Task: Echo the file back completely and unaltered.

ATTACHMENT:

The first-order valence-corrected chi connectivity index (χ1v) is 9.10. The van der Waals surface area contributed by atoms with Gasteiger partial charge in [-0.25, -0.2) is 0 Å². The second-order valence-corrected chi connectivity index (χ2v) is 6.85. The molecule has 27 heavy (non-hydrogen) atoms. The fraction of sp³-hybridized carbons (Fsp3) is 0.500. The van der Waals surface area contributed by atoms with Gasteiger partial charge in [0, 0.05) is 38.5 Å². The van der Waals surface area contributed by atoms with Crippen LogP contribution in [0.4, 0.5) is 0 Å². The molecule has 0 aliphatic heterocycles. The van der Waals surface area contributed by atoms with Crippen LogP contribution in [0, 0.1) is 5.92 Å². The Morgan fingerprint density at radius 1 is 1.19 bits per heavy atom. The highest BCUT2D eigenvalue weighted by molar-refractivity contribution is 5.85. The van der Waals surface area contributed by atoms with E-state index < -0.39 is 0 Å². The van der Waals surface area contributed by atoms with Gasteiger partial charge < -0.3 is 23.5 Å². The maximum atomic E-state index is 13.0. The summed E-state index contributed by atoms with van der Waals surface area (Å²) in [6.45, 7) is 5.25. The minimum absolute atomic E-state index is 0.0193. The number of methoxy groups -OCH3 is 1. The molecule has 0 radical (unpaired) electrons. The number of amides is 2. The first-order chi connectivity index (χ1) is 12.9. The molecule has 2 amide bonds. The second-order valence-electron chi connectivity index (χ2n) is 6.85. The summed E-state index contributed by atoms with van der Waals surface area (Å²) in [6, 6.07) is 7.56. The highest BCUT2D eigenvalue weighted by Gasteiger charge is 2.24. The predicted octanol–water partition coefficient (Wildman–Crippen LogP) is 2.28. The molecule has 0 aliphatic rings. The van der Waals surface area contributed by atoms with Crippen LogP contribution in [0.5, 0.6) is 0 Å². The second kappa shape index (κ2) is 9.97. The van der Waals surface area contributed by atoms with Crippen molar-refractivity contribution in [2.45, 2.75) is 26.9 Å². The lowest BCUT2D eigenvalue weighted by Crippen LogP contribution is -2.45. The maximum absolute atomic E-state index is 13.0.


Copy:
The first-order valence-corrected chi connectivity index (χ1v) is 9.10. The van der Waals surface area contributed by atoms with Gasteiger partial charge in [-0.25, -0.2) is 0 Å². The second-order valence-corrected chi connectivity index (χ2v) is 6.85. The molecule has 27 heavy (non-hydrogen) atoms. The fraction of sp³-hybridized carbons (Fsp3) is 0.500. The van der Waals surface area contributed by atoms with Gasteiger partial charge in [0, 0.05) is 38.5 Å². The van der Waals surface area contributed by atoms with Crippen LogP contribution in [0.4, 0.5) is 0 Å². The molecule has 0 aliphatic heterocycles. The van der Waals surface area contributed by atoms with Crippen LogP contribution in [0, 0.1) is 5.92 Å². The Morgan fingerprint density at radius 1 is 1.19 bits per heavy atom. The highest BCUT2D eigenvalue weighted by molar-refractivity contribution is 5.85. The van der Waals surface area contributed by atoms with E-state index < -0.39 is 0 Å². The van der Waals surface area contributed by atoms with Gasteiger partial charge < -0.3 is 23.5 Å². The maximum atomic E-state index is 13.0. The summed E-state index contributed by atoms with van der Waals surface area (Å²) in [6.45, 7) is 5.25. The minimum absolute atomic E-state index is 0.0193. The number of methoxy groups -OCH3 is 1. The molecule has 0 radical (unpaired) electrons. The number of amides is 2. The first-order chi connectivity index (χ1) is 12.9. The molecule has 2 amide bonds. The second-order valence-electron chi connectivity index (χ2n) is 6.85. The summed E-state index contributed by atoms with van der Waals surface area (Å²) in [6, 6.07) is 7.56. The highest BCUT2D eigenvalue weighted by Gasteiger charge is 2.24. The predicted octanol–water partition coefficient (Wildman–Crippen LogP) is 2.28. The molecule has 0 aliphatic rings. The van der Waals surface area contributed by atoms with Crippen LogP contribution in [0.5, 0.6) is 0 Å². The second kappa shape index (κ2) is 9.97. The van der Waals surface area contributed by atoms with Crippen molar-refractivity contribution in [2.45, 2.75) is 26.9 Å². The lowest BCUT2D eigenvalue weighted by Crippen LogP contribution is -2.45. The maximum absolute atomic E-state index is 13.0.